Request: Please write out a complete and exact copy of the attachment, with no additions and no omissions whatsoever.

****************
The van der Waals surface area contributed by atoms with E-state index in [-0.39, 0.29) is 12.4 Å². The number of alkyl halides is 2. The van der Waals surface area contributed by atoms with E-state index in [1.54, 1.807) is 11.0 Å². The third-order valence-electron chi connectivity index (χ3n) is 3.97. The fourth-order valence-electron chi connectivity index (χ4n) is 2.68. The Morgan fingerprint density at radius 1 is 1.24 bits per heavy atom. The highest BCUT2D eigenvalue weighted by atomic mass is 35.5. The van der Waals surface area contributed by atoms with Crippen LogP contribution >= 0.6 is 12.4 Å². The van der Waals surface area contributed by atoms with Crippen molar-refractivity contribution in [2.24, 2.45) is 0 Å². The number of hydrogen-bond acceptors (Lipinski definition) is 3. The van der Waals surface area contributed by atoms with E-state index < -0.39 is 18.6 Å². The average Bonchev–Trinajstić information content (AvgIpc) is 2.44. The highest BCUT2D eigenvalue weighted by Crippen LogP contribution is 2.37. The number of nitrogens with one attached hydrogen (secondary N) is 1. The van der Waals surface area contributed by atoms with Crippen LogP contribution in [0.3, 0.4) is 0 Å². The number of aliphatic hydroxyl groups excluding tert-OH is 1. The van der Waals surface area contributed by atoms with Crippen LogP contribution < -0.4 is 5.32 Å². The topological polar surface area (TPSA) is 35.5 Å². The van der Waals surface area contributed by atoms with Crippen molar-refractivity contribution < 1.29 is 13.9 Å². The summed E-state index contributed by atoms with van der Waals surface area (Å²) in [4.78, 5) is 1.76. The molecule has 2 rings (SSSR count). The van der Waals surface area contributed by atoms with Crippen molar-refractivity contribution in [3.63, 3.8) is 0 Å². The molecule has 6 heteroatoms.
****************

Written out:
The van der Waals surface area contributed by atoms with E-state index in [-0.39, 0.29) is 12.4 Å². The number of alkyl halides is 2. The van der Waals surface area contributed by atoms with E-state index in [1.54, 1.807) is 11.0 Å². The third-order valence-electron chi connectivity index (χ3n) is 3.97. The fourth-order valence-electron chi connectivity index (χ4n) is 2.68. The Morgan fingerprint density at radius 1 is 1.24 bits per heavy atom. The highest BCUT2D eigenvalue weighted by atomic mass is 35.5. The van der Waals surface area contributed by atoms with Crippen LogP contribution >= 0.6 is 12.4 Å². The van der Waals surface area contributed by atoms with Crippen molar-refractivity contribution in [2.24, 2.45) is 0 Å². The number of hydrogen-bond acceptors (Lipinski definition) is 3. The van der Waals surface area contributed by atoms with E-state index < -0.39 is 18.6 Å². The average Bonchev–Trinajstić information content (AvgIpc) is 2.44. The highest BCUT2D eigenvalue weighted by Crippen LogP contribution is 2.37. The number of nitrogens with one attached hydrogen (secondary N) is 1. The van der Waals surface area contributed by atoms with Crippen LogP contribution in [0.3, 0.4) is 0 Å². The number of aliphatic hydroxyl groups excluding tert-OH is 1. The van der Waals surface area contributed by atoms with Crippen LogP contribution < -0.4 is 5.32 Å². The topological polar surface area (TPSA) is 35.5 Å². The van der Waals surface area contributed by atoms with Crippen molar-refractivity contribution < 1.29 is 13.9 Å². The summed E-state index contributed by atoms with van der Waals surface area (Å²) in [4.78, 5) is 1.76. The molecule has 2 rings (SSSR count). The van der Waals surface area contributed by atoms with Crippen molar-refractivity contribution in [3.63, 3.8) is 0 Å². The molecule has 6 heteroatoms.